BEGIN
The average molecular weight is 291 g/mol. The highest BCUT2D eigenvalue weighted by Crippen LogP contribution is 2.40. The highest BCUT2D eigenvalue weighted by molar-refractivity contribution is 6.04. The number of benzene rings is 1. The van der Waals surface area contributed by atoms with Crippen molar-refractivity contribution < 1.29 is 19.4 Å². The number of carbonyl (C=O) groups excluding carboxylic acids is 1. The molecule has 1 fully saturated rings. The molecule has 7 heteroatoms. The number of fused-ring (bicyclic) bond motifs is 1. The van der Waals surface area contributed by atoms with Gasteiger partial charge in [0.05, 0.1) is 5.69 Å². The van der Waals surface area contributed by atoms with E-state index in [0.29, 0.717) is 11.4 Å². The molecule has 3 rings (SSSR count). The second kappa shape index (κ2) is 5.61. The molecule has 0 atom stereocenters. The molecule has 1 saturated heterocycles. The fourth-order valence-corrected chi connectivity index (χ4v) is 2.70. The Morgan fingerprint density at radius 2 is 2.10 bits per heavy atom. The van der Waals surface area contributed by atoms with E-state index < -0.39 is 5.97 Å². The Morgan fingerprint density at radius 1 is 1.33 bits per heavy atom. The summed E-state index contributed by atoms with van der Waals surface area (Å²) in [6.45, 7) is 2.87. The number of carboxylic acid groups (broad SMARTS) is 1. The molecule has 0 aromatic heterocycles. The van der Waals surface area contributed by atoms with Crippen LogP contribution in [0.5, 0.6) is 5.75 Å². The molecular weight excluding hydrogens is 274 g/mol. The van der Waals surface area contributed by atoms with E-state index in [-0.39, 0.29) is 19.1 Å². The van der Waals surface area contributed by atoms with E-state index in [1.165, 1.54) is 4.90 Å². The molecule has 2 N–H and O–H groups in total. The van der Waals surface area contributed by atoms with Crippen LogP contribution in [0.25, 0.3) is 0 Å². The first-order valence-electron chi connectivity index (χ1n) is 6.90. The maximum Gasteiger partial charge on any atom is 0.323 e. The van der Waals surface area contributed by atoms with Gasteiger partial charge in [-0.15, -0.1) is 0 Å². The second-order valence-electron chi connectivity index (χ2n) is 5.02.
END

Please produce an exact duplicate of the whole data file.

The average molecular weight is 291 g/mol. The highest BCUT2D eigenvalue weighted by Crippen LogP contribution is 2.40. The highest BCUT2D eigenvalue weighted by molar-refractivity contribution is 6.04. The number of benzene rings is 1. The van der Waals surface area contributed by atoms with Crippen molar-refractivity contribution < 1.29 is 19.4 Å². The number of carbonyl (C=O) groups excluding carboxylic acids is 1. The molecule has 1 fully saturated rings. The molecule has 7 heteroatoms. The number of fused-ring (bicyclic) bond motifs is 1. The van der Waals surface area contributed by atoms with Gasteiger partial charge in [0.05, 0.1) is 5.69 Å². The van der Waals surface area contributed by atoms with E-state index in [0.29, 0.717) is 11.4 Å². The molecule has 3 rings (SSSR count). The second kappa shape index (κ2) is 5.61. The molecule has 0 atom stereocenters. The molecule has 1 saturated heterocycles. The fourth-order valence-corrected chi connectivity index (χ4v) is 2.70. The Morgan fingerprint density at radius 2 is 2.10 bits per heavy atom. The van der Waals surface area contributed by atoms with E-state index < -0.39 is 5.97 Å². The Morgan fingerprint density at radius 1 is 1.33 bits per heavy atom. The summed E-state index contributed by atoms with van der Waals surface area (Å²) in [6.45, 7) is 2.87. The number of carboxylic acid groups (broad SMARTS) is 1. The molecule has 0 aromatic heterocycles. The van der Waals surface area contributed by atoms with Crippen LogP contribution in [0.5, 0.6) is 5.75 Å². The molecular weight excluding hydrogens is 274 g/mol. The van der Waals surface area contributed by atoms with E-state index in [-0.39, 0.29) is 19.1 Å². The van der Waals surface area contributed by atoms with E-state index in [1.165, 1.54) is 4.90 Å². The molecule has 2 N–H and O–H groups in total. The van der Waals surface area contributed by atoms with Crippen LogP contribution in [0.25, 0.3) is 0 Å². The first-order valence-electron chi connectivity index (χ1n) is 6.90. The maximum Gasteiger partial charge on any atom is 0.323 e. The van der Waals surface area contributed by atoms with Gasteiger partial charge in [-0.15, -0.1) is 0 Å². The second-order valence-electron chi connectivity index (χ2n) is 5.02.